I don't see what you are saying.  Let's see, before: mis-typed domain, no resolution error message.  What action in that sequence is abuse?  You seem to see it, I can't.  After: mis-typed domain, poor suggestions, error harder to fix, person making error profiled and targeted, without their consent.  This might actually be illegal in the EU, but I couldn't say for sure.
--
kewpie
[ Parent ]

actually... (4.50 / 2) (#155)
by tabris on Wed Sep 17, 2003 at 02:06:09 PM EST

some non geeks use this very technique. AOL uses a blacklist. bellsouth checks sender-domains (i got caught by this once til i added another MX record to my DNS setup for my internal machine name)
now, admittedly, b/c mine was a 3rd level domain, and the second level exists, it would have not been caught by verisign's wildcard, the fact remains that there are professional/corporate sites out there that use this technique, whether it breaks RFC or not.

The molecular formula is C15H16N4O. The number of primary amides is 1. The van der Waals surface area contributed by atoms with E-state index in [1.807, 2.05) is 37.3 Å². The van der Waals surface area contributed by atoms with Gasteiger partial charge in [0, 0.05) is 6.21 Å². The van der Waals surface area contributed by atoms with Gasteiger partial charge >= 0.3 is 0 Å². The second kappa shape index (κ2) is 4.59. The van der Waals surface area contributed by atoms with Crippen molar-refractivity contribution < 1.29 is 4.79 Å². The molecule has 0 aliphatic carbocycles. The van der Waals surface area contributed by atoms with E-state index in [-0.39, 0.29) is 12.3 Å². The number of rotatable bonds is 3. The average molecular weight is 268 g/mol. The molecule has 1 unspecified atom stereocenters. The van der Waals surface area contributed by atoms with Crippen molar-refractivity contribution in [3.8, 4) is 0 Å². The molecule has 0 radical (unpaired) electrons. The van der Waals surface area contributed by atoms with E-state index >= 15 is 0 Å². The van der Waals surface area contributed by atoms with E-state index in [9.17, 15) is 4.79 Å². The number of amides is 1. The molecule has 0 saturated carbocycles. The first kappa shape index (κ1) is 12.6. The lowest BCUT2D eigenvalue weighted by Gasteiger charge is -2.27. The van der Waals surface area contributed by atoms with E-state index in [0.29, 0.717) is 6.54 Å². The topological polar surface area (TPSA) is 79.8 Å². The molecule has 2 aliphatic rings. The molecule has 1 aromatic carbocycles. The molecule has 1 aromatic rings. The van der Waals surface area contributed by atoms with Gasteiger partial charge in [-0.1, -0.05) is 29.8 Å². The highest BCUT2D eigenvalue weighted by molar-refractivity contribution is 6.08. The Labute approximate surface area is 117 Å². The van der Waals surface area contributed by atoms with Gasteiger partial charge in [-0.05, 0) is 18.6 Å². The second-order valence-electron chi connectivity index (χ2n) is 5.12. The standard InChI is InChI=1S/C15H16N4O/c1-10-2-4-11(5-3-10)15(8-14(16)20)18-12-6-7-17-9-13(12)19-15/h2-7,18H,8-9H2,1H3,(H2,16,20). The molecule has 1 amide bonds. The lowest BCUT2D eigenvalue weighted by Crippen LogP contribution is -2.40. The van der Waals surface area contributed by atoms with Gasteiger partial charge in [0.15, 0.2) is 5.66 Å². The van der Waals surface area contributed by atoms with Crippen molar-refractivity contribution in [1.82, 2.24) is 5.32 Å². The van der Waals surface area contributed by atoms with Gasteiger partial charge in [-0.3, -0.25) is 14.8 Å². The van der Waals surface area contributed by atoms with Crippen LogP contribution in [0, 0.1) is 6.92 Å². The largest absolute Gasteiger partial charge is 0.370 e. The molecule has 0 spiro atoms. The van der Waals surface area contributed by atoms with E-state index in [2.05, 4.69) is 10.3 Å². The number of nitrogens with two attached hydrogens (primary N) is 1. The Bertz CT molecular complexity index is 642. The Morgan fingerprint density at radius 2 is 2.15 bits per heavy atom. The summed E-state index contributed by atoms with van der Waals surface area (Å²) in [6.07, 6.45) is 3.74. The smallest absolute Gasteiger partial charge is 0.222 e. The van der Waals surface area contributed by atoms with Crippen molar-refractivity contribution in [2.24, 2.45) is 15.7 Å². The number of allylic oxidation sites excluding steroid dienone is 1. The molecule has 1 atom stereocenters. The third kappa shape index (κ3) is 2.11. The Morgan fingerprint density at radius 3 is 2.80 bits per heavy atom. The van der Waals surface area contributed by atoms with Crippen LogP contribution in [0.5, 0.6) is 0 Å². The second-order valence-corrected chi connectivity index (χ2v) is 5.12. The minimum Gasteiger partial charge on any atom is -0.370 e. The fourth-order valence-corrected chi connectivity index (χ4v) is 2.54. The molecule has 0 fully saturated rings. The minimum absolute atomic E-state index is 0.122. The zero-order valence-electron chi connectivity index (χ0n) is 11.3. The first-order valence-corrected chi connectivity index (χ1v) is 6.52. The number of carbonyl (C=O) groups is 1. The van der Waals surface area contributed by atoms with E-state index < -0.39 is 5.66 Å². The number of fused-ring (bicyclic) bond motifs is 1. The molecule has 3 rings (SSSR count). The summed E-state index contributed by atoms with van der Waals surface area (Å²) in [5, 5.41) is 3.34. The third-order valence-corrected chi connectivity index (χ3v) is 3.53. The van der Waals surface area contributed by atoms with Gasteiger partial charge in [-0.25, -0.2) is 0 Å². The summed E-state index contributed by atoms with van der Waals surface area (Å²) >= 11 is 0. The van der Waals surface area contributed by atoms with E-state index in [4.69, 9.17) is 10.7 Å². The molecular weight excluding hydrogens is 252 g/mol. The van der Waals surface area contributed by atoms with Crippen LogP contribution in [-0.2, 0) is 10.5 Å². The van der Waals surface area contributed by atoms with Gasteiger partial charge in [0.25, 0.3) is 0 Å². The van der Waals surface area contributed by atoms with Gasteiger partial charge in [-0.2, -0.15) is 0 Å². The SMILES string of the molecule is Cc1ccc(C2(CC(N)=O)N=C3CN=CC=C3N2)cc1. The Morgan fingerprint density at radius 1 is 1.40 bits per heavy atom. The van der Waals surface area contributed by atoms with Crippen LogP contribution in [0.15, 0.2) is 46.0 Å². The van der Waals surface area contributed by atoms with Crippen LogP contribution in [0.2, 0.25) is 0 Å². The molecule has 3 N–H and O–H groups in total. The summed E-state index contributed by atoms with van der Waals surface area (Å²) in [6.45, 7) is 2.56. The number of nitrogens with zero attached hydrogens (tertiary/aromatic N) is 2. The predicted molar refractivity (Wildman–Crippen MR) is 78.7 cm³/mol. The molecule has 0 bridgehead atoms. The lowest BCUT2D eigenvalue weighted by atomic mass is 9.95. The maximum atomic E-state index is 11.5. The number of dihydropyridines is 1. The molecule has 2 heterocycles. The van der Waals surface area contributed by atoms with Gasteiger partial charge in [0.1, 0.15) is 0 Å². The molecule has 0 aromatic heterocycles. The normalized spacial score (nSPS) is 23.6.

[ Parent ]
Are you just stupid? (3.25 / 4) (#156)
by DavidTC on Wed Sep 17, 2003 at 02:34:06 PM EST

The RFCs explictly say that email address in the envelope MUST have a valid domain name (Or be local, but someone claiming to be a local user when they aren't is also a perfectly valid reason to reject.)

Someone whose MTA check that isn't some hacky, crappy, 133t MTA, it's just something that isn't incredibly lax in what it accepts. People are required to send mail with valid full domains in the MAIL FROM, unless they have some sort of arrangement with that server (For example, if they are in /etc/hosts.), it's not some crazy half-assed optional thing. For one thing, if the address is invalid, the mail server can't bounce the message.

There are plenty of spam checks that are of questionable RFC-ness, like requiring rDNS, and even matching rDNS to HELO, and some that are mostly RFC compatible but probably not a good idea, like requiring a fully valid hostname in HELO. (Although while the RFC requires the client to do that, it says the server is not supposed to reject based on the validity of that, but you can, paradoxically reject based on random policy decisions, so all you have to do is say that you will not accept mail from clients that don't fulfill their RFC requirements.)